I've written before about how one of the best things about Batman is how adaptable he is as a character. Owing largely to the fact that he descends from pulp vigilantes but was refined for the world of superheroes, he can work in almost any kind of story, from gritty, street-level crime to world-traveling adventure, and even the occasional trip to space alongside the Justice League. But the one thing that you very rarely see from Batman is a story where he has to deal with the supernatural.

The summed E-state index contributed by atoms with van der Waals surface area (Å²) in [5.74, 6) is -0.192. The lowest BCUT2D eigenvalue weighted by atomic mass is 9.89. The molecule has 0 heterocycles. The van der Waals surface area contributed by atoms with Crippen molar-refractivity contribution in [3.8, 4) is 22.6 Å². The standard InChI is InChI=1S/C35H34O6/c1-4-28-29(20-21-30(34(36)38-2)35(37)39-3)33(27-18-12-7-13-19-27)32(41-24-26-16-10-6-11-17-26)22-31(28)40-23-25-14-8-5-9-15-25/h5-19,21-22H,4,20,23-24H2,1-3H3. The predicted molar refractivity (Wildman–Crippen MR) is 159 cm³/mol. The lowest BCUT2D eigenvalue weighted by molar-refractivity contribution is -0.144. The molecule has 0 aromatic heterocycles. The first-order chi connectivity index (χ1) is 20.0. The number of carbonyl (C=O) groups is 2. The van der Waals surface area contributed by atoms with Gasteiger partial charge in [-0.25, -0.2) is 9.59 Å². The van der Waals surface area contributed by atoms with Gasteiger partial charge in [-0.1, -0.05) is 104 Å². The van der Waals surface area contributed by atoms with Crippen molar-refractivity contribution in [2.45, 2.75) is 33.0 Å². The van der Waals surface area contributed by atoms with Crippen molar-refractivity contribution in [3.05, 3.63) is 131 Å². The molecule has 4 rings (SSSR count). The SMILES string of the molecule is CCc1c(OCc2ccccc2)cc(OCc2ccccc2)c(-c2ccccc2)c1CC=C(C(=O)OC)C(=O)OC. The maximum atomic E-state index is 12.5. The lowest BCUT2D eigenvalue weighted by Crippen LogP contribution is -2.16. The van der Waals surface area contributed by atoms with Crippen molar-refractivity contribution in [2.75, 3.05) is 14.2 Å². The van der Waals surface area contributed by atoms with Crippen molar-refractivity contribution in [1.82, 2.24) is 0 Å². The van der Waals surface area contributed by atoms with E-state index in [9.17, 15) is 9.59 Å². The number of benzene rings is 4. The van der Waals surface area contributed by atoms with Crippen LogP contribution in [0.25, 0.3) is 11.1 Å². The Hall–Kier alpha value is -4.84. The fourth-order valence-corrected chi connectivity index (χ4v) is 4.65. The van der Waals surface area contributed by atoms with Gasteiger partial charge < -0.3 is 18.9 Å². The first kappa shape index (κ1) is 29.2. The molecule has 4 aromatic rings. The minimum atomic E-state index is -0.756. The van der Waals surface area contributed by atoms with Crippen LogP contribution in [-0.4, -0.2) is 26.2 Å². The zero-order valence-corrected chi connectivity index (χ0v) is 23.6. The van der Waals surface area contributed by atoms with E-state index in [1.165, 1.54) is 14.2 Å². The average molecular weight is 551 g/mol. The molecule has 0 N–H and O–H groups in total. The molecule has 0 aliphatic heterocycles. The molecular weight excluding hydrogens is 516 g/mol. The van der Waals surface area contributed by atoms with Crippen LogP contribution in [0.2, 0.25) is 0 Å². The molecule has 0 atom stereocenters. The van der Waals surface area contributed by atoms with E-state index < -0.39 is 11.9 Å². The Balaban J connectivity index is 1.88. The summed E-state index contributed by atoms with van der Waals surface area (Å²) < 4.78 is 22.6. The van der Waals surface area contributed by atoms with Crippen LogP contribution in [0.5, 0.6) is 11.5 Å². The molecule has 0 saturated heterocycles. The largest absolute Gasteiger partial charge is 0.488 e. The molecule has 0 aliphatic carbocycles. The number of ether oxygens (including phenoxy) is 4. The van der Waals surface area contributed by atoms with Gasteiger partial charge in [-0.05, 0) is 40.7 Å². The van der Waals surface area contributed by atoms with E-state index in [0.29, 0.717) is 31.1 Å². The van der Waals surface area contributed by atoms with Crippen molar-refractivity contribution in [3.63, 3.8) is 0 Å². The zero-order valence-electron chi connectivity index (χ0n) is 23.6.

I think there's a good reason for that, and it has a lot to do with his origin. Ghosts and demons and other assorted haints are, after all, an indication of an afterlife, and the more you remind readers that, in comics at least, death is a transitional inconvenience rather than a permanent state of being, the more they start to wonder just why this guy is so mad about a couple of murders. But that said, it has been done on occasion, and it has never, ever been done as well as it was in Peter Milligan, Kieron Dwyer, Dennis Janke and Mike Mignola's Dark Knight, Dark City, which is out this week in a new paperback.